January Web Feature
Your Pet Turtle
We agree that nothing is absolute, not the dark of closets, not clock-faces, not the stink of cooking fat. But we disagree on the exceptions. You place your plastic crucifix on the wall and claim that it represents the ultimate. I prop Wallace Stevens’ Collected Poems against the bassinette to make the baby cry. You prod my undercarriage with the skewer you used for lamb until I objected to cooking the young of innocent animals. I scratch you very slightly with a genuine Thoreau pencil I bought in a rare book shop forty years ago. You respond with the word “Animula.” I reply with “Condensed.” We agree that if we laugh it has to be aloud.
The room sweetens with the breath of your tiny pet turtle. It walked all the way from the Caribbean to live in your terrarium. Soon the immigration police will arrive to arrest us for importing disease from the furthest reach of the galaxy. We will explain that nothing is absolute, not even the furthest reach of the galaxy, and that law enforce peters out beyond the limits of the atmosphere. They will arrest your plastic crucifix for violating the religious clause of the Bill of Rights but allow your turtle to remain with you until a judge hears its case.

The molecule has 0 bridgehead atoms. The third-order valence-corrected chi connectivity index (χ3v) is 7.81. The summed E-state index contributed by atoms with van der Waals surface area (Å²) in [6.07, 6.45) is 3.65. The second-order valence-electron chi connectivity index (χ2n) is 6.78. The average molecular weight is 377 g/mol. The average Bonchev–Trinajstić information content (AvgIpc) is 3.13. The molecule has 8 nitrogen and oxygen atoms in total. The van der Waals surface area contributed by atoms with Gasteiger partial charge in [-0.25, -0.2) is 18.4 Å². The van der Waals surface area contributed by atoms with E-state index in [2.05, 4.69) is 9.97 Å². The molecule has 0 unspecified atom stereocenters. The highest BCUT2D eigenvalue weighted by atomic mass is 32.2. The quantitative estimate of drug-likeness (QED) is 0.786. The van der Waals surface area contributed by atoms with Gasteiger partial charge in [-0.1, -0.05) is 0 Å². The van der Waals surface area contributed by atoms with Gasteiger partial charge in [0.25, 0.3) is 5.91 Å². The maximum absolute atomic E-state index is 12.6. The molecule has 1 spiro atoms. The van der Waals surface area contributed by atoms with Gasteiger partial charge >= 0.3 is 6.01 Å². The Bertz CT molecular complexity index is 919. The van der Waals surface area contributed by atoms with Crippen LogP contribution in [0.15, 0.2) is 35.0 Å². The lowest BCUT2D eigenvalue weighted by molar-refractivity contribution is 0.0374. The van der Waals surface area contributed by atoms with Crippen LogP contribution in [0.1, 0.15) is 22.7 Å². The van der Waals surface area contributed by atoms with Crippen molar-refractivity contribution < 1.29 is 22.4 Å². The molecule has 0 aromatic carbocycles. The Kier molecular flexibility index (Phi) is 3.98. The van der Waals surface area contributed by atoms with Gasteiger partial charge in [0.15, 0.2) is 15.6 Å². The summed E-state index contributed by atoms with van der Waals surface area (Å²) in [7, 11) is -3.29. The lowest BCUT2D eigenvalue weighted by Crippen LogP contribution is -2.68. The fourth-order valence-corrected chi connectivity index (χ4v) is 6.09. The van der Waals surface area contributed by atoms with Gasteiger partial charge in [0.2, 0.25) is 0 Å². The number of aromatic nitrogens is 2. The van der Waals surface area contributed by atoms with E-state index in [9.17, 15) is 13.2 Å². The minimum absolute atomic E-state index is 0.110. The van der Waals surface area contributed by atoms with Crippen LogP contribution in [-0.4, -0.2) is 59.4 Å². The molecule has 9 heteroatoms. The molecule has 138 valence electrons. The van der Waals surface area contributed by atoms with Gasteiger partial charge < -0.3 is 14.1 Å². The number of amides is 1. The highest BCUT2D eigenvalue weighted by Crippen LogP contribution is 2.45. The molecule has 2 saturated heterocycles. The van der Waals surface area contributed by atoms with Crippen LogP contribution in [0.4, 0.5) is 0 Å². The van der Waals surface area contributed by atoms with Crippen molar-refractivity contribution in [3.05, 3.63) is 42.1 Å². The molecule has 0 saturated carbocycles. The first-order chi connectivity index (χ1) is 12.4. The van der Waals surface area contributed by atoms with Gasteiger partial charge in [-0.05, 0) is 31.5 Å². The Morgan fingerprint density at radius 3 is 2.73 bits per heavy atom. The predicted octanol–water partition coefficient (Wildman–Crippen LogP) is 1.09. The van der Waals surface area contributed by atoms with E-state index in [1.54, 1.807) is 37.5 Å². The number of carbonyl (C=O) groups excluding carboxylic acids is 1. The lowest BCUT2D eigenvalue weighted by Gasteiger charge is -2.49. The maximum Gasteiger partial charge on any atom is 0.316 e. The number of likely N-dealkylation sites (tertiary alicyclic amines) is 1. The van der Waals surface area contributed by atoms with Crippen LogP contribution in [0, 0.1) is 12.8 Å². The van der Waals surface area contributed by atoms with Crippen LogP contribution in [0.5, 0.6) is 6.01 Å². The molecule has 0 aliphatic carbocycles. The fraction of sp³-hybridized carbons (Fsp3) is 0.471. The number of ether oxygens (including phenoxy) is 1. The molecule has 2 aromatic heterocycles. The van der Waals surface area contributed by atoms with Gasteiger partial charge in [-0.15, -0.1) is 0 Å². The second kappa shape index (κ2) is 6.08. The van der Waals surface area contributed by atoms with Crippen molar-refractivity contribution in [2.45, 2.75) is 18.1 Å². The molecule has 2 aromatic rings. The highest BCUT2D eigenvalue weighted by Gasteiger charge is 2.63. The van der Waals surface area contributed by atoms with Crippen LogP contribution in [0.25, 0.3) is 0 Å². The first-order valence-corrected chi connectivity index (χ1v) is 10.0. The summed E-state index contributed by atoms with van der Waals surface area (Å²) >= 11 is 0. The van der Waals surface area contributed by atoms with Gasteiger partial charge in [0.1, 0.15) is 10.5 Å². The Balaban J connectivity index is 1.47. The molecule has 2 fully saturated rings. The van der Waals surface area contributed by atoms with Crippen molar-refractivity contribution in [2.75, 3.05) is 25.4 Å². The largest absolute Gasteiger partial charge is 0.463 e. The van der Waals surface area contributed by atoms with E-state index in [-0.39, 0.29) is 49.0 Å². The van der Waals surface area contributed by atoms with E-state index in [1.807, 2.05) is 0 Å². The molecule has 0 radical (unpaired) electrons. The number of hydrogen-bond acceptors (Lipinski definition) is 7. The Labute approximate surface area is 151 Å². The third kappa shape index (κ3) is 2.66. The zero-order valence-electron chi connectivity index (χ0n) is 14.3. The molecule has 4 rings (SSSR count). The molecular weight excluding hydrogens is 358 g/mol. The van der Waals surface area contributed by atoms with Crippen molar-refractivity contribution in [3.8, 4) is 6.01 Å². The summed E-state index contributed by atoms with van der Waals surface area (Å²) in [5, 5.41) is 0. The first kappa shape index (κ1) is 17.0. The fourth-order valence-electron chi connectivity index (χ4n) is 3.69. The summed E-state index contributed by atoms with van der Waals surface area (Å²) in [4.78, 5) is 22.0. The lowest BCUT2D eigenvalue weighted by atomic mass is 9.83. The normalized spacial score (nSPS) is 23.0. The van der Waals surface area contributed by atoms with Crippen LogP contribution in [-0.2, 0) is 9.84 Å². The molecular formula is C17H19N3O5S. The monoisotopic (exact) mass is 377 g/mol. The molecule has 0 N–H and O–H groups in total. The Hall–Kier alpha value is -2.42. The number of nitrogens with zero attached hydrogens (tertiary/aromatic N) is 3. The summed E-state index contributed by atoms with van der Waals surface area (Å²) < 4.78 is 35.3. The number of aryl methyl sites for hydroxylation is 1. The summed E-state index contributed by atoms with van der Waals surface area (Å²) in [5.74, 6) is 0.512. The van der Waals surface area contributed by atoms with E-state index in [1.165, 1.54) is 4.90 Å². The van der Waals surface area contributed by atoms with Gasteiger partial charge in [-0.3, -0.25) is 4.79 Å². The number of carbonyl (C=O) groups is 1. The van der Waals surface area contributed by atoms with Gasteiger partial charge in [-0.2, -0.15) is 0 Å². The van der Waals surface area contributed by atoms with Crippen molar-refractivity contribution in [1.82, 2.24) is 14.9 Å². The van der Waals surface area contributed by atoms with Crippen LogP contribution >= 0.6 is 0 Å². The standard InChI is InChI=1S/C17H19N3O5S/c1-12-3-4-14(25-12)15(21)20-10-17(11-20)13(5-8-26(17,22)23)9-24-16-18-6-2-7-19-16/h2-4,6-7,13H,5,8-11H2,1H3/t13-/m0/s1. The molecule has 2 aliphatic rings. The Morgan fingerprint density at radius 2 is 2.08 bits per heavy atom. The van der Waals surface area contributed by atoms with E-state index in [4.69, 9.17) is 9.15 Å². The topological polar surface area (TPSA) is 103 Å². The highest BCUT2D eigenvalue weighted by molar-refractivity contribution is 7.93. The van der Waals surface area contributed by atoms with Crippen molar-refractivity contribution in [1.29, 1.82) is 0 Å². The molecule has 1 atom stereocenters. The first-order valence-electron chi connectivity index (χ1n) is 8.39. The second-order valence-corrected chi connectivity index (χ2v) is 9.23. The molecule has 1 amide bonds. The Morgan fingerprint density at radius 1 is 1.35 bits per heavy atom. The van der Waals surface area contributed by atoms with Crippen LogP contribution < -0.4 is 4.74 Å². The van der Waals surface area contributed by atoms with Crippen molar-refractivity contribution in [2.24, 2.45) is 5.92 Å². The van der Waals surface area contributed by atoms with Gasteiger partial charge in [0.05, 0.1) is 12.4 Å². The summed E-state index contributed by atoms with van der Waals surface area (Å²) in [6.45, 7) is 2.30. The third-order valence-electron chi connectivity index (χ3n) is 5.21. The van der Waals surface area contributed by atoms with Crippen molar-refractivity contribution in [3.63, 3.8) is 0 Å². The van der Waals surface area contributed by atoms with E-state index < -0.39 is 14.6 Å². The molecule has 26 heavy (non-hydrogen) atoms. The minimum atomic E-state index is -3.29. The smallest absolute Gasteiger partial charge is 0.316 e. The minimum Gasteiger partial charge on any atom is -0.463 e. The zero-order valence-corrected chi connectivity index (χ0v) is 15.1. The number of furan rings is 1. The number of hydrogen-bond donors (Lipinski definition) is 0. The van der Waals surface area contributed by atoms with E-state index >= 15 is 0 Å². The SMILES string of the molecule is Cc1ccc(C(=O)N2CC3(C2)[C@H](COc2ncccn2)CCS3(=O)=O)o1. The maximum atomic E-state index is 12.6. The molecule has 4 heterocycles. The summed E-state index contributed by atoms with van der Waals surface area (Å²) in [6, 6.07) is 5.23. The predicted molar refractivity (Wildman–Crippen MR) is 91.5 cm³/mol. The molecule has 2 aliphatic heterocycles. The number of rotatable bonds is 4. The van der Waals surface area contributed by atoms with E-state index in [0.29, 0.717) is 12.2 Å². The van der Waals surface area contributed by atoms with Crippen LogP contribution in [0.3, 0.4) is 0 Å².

William Doreski recently retired after years of teaching at Keene State College in New Hampshire (USA). His most recent book of poetry is The Suburbs of Atlantis (2013). He has published three critical studies, including Robert Lowell’s Shifting Colors. His essays, poetry, fiction, and reviews have appeared in various e and print journals and in several collections, most recently A Black River, A Dark Fall (2018)